"One Million Signatures Campaign" in 2008 Calender of the War Resisters League
Friday 27 April 2007
Change for Equality: the War Resisters League put Iranian women’s "One Million Signatures Campaign" in it’s 2008 calender.
WRL was organized in 1923 by men and women who had opposed WWI, many of whom had been jailed for refusing military service. The founders, including Jessie Wallace Hughan, leading suffragette, socialist, and pacifist, believed that if enough people stood in total opposition to war, governments would hesitate to go to war.
Through its whole history the League has remained independent of any political party; opposed to conscription and authoritarianism, censorship and racism in any country; and holds to a nonaligned position in international work.
Some of their recent calender were:
* 52 True Stories of Nonviolent Success (2002)
* Nourishing the Nonviolent Revolution (2003)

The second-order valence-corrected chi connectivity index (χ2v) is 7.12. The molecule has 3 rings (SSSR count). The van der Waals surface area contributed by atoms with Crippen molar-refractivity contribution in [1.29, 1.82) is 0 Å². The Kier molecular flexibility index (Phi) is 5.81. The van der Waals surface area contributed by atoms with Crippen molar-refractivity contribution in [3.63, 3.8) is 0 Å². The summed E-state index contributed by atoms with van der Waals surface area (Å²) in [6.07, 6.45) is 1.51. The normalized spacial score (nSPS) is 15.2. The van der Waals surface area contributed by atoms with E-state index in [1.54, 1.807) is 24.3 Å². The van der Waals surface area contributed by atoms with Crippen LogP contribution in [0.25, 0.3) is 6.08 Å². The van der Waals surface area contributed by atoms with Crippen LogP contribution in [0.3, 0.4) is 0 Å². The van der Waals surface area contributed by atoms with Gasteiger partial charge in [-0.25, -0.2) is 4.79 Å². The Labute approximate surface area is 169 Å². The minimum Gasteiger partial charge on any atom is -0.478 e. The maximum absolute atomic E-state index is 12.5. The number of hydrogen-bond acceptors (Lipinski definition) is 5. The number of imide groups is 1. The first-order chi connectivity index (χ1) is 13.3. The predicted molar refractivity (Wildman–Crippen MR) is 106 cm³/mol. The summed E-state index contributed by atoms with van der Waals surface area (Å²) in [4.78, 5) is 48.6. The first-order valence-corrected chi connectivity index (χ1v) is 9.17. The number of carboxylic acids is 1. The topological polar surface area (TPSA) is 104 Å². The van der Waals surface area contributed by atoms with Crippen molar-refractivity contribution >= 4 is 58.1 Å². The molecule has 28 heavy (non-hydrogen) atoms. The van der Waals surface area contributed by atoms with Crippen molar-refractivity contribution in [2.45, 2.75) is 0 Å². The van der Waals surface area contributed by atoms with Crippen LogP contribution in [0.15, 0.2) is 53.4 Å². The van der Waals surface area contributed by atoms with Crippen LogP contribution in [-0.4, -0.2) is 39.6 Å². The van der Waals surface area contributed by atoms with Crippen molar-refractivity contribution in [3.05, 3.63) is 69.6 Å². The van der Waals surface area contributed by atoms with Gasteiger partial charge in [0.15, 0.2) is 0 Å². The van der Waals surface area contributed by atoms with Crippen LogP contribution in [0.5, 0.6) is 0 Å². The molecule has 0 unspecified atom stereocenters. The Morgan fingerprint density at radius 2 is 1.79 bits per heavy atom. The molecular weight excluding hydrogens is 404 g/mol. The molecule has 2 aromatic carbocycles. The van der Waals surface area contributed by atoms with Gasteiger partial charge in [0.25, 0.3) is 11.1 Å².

* 75 Years of Nonviolent Resistance (a history of WRL, 1998)
* Screenpeace—An Antiwar Film Festival (2007-available now)
Below is the text they wrote about Iranian women’s campaign:
Iranian women’s rights activists are fighting gender apartheid through the “One Million Signatures” campaign, which demands an end to discriminatory laws against women. It is a continuation of Iranian women’s century-long struggle for gender equality. The two-year “One Million Signatures” campaign is a follow-up to the June 12, 2006 demonstration that was violently broken up by security forces. Activists go where women usually gather – shops, schools, offices, hair salons, or their homes. They ask them to sign the petition, but whether they sign or not, they receive a booklet explaining how the Iranian legal system denies women full rights. Thus, even the women who do not sign the petition will be informed about their second-class status. The strength of the campaign rests on the bottom-up strategy, the interaction between activists and ordinary women, the peaceful and non-violent approach to legal reform, and on stressing the importance of each woman’s agency and choice. The campaign creatively combines traditional door-to-door petitioning with modern technology: it collects signatures through the face-to-face method and also uses the internet to expand and expedite the process. It provides an opportunity for anyone interested in promoting gender justice to join. On December 14, 2006 the campaign had its first general conference which brought together activists from all over Iran.